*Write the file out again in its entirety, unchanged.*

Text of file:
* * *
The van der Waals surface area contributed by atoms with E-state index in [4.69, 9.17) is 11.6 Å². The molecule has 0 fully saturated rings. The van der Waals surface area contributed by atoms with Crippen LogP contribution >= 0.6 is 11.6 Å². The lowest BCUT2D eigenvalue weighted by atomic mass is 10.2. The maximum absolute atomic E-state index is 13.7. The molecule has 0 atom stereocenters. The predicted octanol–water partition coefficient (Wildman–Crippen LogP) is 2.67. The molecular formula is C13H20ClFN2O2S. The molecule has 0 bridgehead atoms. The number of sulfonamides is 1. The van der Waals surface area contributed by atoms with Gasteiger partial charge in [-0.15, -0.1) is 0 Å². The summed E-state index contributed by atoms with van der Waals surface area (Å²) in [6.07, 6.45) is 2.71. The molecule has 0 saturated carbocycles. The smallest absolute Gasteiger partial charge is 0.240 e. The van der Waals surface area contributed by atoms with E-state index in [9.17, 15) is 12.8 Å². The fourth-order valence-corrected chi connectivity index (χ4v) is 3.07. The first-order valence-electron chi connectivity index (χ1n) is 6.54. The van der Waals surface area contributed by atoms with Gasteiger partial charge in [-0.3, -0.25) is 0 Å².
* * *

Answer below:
The van der Waals surface area contributed by atoms with E-state index in [4.69, 9.17) is 11.6 Å². The molecule has 0 fully saturated rings. The van der Waals surface area contributed by atoms with Crippen LogP contribution >= 0.6 is 11.6 Å². The lowest BCUT2D eigenvalue weighted by atomic mass is 10.2. The maximum absolute atomic E-state index is 13.7. The molecule has 0 atom stereocenters. The predicted octanol–water partition coefficient (Wildman–Crippen LogP) is 2.67. The molecular formula is C13H20ClFN2O2S. The molecule has 0 bridgehead atoms. The number of sulfonamides is 1. The van der Waals surface area contributed by atoms with Gasteiger partial charge in [-0.15, -0.1) is 0 Å². The summed E-state index contributed by atoms with van der Waals surface area (Å²) in [6.07, 6.45) is 2.71. The molecule has 0 saturated carbocycles. The smallest absolute Gasteiger partial charge is 0.240 e. The van der Waals surface area contributed by atoms with E-state index in [9.17, 15) is 12.8 Å². The fourth-order valence-corrected chi connectivity index (χ4v) is 3.07. The first-order valence-electron chi connectivity index (χ1n) is 6.54. The van der Waals surface area contributed by atoms with Gasteiger partial charge in [-0.3, -0.25) is 0 Å².